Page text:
About 50 people rallied outside the Legislature in Carson City Wednesday to demand pay raises and an end to unpaid furlough days, according to the Nevada Appeal. (Most of the story is behind a pay wall.)
The story quotes Shara Lynn Kern, a DMV worker for 13 years, as saying, “We have state employees who live in their cars, are on public assistance.”
Rally for more pay at the state Legislature. (Nevada Appeal photo)
Perhaps, but according to TransparentNevada.com there is a Sheralynn Kern, who works as a DMV Services Technician 3 and saw her base pay cut about $1,600 from 2011 to 2012. One can’t determine what happened to state workers’ total compensation, including benefits, because those weren’t reported to the Nevada Policy Research Institute, which maintains TransparentNevada.com, for the years 2008 to 2011.
By comparison, according to the Census Bureau, the median household income in Nevada has fallen 14 percent since 2008, when the recession kicked in.
Since 2008 this Kern’s base pay actually increased a couple hundred dollars, and, going back to 2007, when total compensation was last reported, her total compensation — what comes out of the taxpayers’ pocket — has increased from $37,000 in 2007 to more than $58,000 in 2012.
The Appeal also quoted a Jennifer Cooper, described as a 20-year veteran of NDOT, as saying, “The cuts have been excruciating to my family. We’ve lost our home; we can no longer afford preventative medical care.”
Meanwhile, a Jennifer L. Cooper
, who is listed as a Transportation Planner/Analyst 2, did see her pay reduced 6.4 percent since 2008. In 2012 she racked up nearly $43,000 in benefits. There was no listing in 2007.
Vicky McVeigh, a welfare employee for 22 years, told the newspaper the cuts have been so severe that “we will never regain the things we had prior to the decline.”
And neither will many of those in the private sector, I suspect.
A Vicki Y. McVeigh
, who apparently was promoted from Family Services Specialist 2 in 2011 to Business Process Analyst 1 in 2012, actually got a pay increase of $5,000. Though her base pay was cut by nearly $20,000 since 2008, and there could be many reasons for that, her total compensation since 2007 is actually up nearly $6,000.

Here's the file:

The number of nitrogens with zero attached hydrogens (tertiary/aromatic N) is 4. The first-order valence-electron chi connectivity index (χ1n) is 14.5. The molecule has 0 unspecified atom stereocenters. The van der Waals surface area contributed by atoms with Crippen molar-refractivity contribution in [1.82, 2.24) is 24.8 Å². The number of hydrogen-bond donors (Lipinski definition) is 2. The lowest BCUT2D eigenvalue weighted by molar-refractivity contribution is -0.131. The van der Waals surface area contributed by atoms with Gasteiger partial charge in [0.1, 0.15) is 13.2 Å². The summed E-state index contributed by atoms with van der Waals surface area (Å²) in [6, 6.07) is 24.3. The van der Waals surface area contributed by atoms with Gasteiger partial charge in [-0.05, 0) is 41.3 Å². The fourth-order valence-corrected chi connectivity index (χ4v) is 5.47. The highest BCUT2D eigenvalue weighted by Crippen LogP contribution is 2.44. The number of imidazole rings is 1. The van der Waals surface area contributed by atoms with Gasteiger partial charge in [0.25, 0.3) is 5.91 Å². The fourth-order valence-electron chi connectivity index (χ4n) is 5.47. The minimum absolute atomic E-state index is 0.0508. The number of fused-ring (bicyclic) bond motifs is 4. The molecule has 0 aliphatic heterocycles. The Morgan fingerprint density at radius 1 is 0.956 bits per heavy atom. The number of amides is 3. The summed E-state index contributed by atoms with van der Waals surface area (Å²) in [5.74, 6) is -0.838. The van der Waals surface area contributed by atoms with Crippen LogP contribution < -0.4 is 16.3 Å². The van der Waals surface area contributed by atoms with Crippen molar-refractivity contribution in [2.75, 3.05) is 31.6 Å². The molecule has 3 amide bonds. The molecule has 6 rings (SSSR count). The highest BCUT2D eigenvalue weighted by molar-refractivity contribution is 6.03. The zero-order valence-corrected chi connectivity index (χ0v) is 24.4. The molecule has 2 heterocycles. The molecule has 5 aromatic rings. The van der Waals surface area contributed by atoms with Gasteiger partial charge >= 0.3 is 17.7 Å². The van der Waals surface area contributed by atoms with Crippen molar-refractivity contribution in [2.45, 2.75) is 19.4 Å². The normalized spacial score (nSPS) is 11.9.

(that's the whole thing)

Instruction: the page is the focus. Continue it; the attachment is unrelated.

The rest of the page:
“We have lost buying power,” the paper quoted Janet Brooks, a 13-year state worker, as saying. “We’ve lost our house, our security, our dignity.”
A Janet R. Brooks
, a Revenue Officer 2, had a $2,000 cut in base pay between 2011 and 2012, but the base pay is about the same as in 2008. Since receiving a promotion in 2007 her total compensation has more than doubled — from less than $30,000 to more than $68,000.
Keith Uriarte, chief of staff for the American Federation of State, County and Municipal Employees, was quoted as saying some state workers have had pay cuts exceeding 20 percent. Perhaps he should have brought a few of them to the rally.
And perhaps the reporter should have looked up a couple of those salaries on TransparentNevada.com.
Here is some data from “Governing
” on public and private sector job losses during the recession:
I can not feel sorry for Goverment employee’s, they have caught up with the Private sector that has been dealing with the same issue since ’08.
They have not caught up. They are still well ahead.
Department of Employment, Training and Rehabilitation reveals 2012 Nevada average weekly wages of: private sector, $815; state government, $898; local government, $996; federal government, $1,251.
Do those numbers adjust for skill/education/experience/job classification?
Oh, that’s right, government workers are just more skilled and smarter.